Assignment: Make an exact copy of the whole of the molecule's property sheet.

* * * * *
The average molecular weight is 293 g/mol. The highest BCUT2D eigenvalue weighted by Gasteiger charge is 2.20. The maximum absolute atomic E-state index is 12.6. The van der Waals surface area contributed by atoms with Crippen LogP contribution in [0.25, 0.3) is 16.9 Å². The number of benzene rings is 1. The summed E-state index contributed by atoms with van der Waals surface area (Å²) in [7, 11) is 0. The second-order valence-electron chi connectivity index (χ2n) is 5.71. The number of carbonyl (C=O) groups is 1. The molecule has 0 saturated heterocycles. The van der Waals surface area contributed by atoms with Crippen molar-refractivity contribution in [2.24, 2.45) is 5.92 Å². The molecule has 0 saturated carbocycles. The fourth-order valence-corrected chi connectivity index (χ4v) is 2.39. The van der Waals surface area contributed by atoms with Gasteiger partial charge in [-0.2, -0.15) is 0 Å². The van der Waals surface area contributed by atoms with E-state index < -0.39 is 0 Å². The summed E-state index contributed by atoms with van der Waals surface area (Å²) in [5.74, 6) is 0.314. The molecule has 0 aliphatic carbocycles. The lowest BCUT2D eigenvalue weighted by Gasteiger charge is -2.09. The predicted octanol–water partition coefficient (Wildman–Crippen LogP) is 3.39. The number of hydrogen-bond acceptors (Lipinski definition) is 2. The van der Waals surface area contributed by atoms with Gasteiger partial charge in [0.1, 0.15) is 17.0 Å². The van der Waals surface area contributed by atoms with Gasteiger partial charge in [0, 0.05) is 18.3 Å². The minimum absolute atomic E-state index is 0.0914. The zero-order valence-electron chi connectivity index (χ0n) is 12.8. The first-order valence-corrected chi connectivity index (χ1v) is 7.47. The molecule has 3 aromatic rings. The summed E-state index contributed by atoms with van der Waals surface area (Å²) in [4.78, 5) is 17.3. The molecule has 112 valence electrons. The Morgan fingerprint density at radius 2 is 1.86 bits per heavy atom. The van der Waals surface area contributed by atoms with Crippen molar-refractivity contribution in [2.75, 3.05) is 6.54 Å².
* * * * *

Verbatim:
The average molecular weight is 293 g/mol. The highest BCUT2D eigenvalue weighted by Gasteiger charge is 2.20. The maximum absolute atomic E-state index is 12.6. The van der Waals surface area contributed by atoms with Crippen LogP contribution in [0.25, 0.3) is 16.9 Å². The number of benzene rings is 1. The summed E-state index contributed by atoms with van der Waals surface area (Å²) in [7, 11) is 0. The second-order valence-electron chi connectivity index (χ2n) is 5.71. The number of carbonyl (C=O) groups is 1. The molecule has 0 saturated heterocycles. The van der Waals surface area contributed by atoms with Crippen molar-refractivity contribution in [2.24, 2.45) is 5.92 Å². The molecule has 0 saturated carbocycles. The fourth-order valence-corrected chi connectivity index (χ4v) is 2.39. The van der Waals surface area contributed by atoms with Gasteiger partial charge in [-0.2, -0.15) is 0 Å². The van der Waals surface area contributed by atoms with E-state index < -0.39 is 0 Å². The summed E-state index contributed by atoms with van der Waals surface area (Å²) in [5.74, 6) is 0.314. The molecule has 0 aliphatic carbocycles. The lowest BCUT2D eigenvalue weighted by Gasteiger charge is -2.09. The predicted octanol–water partition coefficient (Wildman–Crippen LogP) is 3.39. The number of hydrogen-bond acceptors (Lipinski definition) is 2. The van der Waals surface area contributed by atoms with Gasteiger partial charge in [0.1, 0.15) is 17.0 Å². The van der Waals surface area contributed by atoms with Gasteiger partial charge in [0, 0.05) is 18.3 Å². The minimum absolute atomic E-state index is 0.0914. The zero-order valence-electron chi connectivity index (χ0n) is 12.8. The first-order valence-corrected chi connectivity index (χ1v) is 7.47. The molecule has 3 aromatic rings. The summed E-state index contributed by atoms with van der Waals surface area (Å²) in [4.78, 5) is 17.3. The molecule has 112 valence electrons. The Morgan fingerprint density at radius 2 is 1.86 bits per heavy atom. The van der Waals surface area contributed by atoms with Crippen molar-refractivity contribution in [2.75, 3.05) is 6.54 Å².